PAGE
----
Curtain wall glazing can do many things: control temperature and light levels, and even clean itself. Peter Mayer of BLP Insurance looks through the available options

Specification of glass for curtain walling applications can be complex. Numerous functional requirements need to be taken into account and the competing demands of different performance requirements have to be balanced in order to achieve best value.

Benefits can be achieved by optimising the thermal and solar performance in order to reduce the heating and cooling loads in the building, and surface finish to the glass to reduce cleaning requirements.

Solar control and thermal insulation

To achieve optimum thermal performance in the British climate, glass curtain walling should, in the winter, allow the sun’s light and heat to enter the building and keep heat generated by the space heating system within the building. In the summer, it should minimise solar heat gain and limit sunlight to prevent glare.

Good thermal insulation will keep the building cool. Using insulated glass units can reduce U-values to about 1 W/m2K with subsequent energy cost savings. Key factors that improve the solar control and thermal insulation of insulated glass units include:

  • Use of low-emissivity glass to reflect infra-red energy. In winter, low-E glass reflects heat from the building back into the space and in summer it reflects the external sunlight back to the exterior
  • Filling the insulated glass unit with a gas of lower thermal conductivity than air. Gases used typically are argon and krypton. Krypton is more effective than argon at reducing heat loss but is much more expensive; it tends to be used for smaller pane spacing. Gas is introduced to the insulated glass unit cavity to at least 90% concentration. Over time, it dissipates, reducing the insulating effect from a rate of 0.5% to about 0.1%
  • The optimum cavity width of the insulated glass unit for thermal insulation is about 16mm. Cavities larger than this allow the gas inside the unit to circulate, so losing heat by conduction as well as convection
  • Most insulated glass units comprise two panes, but triple or even quadruple-glazed units are available to give lower U-values
  • Solar control is also achieved by treating the glass to absorb heat and filter light to reduce glare. Thicker glass tends to absorb more solar energy. Different coloured glass will have different light transmittance and shading properties and should be selected to achieve the desired environment for the users of the building.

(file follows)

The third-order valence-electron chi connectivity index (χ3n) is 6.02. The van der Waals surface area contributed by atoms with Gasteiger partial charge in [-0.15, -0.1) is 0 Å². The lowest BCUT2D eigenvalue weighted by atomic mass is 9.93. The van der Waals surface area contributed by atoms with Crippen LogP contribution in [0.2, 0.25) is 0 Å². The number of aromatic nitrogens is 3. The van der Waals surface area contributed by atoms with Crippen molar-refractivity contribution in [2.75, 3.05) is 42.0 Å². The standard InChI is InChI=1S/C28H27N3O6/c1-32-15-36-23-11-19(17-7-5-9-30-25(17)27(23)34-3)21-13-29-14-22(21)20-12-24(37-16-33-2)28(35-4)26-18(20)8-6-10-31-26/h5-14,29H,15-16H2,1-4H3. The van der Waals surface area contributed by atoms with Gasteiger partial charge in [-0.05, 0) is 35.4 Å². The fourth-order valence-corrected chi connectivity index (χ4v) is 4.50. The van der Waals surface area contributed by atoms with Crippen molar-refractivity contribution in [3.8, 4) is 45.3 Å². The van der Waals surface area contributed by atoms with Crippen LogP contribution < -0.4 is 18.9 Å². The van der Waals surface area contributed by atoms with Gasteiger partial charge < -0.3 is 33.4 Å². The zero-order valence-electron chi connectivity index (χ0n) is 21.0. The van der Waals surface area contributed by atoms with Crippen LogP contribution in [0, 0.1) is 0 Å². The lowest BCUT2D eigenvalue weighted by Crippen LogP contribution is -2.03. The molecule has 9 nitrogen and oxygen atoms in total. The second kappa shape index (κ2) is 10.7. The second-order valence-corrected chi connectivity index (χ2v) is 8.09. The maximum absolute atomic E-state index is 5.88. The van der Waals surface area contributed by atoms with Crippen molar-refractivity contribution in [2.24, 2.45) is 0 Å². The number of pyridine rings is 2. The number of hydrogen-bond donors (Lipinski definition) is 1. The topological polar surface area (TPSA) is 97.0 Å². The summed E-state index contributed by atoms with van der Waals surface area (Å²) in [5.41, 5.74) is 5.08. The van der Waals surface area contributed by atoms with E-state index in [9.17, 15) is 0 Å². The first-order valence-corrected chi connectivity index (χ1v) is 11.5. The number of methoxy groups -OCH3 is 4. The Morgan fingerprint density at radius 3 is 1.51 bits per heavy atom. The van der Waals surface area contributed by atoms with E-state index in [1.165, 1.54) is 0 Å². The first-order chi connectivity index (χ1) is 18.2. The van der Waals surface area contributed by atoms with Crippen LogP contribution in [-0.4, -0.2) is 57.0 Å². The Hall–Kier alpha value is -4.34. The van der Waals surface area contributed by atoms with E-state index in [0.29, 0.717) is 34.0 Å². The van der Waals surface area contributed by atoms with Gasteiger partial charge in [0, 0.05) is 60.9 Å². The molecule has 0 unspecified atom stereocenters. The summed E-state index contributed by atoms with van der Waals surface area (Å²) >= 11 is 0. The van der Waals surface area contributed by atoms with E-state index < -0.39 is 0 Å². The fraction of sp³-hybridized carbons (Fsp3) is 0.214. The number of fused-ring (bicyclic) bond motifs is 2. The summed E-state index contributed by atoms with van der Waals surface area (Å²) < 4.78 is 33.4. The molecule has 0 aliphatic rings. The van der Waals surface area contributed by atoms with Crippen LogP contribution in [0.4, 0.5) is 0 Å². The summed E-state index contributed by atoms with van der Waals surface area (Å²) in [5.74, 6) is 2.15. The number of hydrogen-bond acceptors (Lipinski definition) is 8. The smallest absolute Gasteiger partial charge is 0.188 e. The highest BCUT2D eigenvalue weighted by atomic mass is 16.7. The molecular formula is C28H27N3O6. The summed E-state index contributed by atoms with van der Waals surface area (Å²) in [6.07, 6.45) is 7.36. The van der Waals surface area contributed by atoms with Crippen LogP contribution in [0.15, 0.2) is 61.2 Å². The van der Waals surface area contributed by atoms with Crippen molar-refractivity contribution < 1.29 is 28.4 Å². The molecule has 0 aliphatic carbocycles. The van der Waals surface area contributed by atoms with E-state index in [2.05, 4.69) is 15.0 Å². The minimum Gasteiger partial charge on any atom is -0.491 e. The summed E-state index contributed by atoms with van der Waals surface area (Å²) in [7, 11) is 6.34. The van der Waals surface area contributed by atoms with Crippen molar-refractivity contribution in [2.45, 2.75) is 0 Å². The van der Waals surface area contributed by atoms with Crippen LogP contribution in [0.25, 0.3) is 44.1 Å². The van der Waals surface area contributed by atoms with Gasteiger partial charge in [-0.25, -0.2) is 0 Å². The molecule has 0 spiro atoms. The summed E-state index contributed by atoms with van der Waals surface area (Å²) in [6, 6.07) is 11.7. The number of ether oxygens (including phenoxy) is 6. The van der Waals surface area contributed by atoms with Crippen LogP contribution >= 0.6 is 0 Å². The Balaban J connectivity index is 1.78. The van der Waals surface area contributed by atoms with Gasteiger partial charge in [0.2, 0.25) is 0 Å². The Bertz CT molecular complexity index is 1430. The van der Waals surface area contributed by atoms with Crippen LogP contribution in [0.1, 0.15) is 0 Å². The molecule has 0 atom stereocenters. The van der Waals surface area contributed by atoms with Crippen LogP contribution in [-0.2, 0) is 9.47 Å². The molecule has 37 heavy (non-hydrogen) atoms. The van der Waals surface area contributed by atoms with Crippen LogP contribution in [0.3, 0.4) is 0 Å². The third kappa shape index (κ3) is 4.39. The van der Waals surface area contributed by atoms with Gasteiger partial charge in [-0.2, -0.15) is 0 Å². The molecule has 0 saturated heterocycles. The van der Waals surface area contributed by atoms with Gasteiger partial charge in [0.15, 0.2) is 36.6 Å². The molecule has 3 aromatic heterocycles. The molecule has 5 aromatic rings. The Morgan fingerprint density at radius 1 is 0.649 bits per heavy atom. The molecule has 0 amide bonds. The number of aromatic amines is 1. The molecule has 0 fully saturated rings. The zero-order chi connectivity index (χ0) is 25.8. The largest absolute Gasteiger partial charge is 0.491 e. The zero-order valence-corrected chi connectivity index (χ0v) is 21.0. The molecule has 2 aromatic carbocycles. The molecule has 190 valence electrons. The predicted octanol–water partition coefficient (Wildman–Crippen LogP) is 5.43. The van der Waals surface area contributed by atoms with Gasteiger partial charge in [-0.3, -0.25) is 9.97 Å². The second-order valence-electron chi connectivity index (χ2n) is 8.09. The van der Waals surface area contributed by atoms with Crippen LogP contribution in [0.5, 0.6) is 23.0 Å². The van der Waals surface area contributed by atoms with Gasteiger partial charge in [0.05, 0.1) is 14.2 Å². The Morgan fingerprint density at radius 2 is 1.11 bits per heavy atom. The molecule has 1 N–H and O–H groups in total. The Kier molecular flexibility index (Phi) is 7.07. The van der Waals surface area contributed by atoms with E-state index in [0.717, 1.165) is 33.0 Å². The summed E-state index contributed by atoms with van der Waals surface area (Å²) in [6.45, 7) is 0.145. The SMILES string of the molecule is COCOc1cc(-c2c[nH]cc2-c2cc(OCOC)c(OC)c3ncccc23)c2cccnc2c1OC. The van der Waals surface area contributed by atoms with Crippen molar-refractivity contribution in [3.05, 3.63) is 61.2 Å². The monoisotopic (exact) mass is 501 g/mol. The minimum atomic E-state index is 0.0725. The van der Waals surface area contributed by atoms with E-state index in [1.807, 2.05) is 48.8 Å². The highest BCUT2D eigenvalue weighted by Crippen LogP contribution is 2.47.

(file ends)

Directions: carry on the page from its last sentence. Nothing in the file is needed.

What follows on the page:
Insulated glass units should be to BS EN 1279 for assurance of long-term performance to resist moisture penetration and for assessment of gas leakage rates for gas concentration tolerances.


A very thin titanium dioxide coating is applied to glass during manufacture to promote self-cleaning in situ. The coating promotes two processes which help keep the glass clean:

  • The coating reacts with UV light to become photo-reactive or start a photo-catalytic reaction which decomposes organic materials and traces of sealants or deposits from the glazing manufacturing and installation
  • The coating affects the way rainwater flows down the surface of the glass. The glass surface becomes hydrophilic rather than hydrophobic, so water “sheets” down the glass, providing an even flow of water rather than water droplets that form unsightly streaks. The sheet of water is conducive to removing dirt.

Activation of the coating will depend on the orientation of the glazing; the more sunlight falling on the surface, the quicker the system reacts.

Self-cleaning glass does not mean cleaning is unnecessary. It may become less frequent and should be less difficult, as dirt does not adhere so firmly to the glass. A hose down or scrubbing with pH-neutral, non-abrasive cleaning agent and a cloth should suffice. Other cost benefits may include less need for artificial lighting as the glass allows more natural light to pass through.

Coated glass to BS EN 1096 will have been tested to demonstrate the resistance of the coating to attack by simulated natural weathering, resistance to abrasion, and to confirm that the glass’ light transmittance and solar transmittance is not affected by long-term exposure to solar radiation.

Other performance issues for glass used for curtain walling that the specifier needs to bear in mind include sound control, fire protection, safety, security and appearance.

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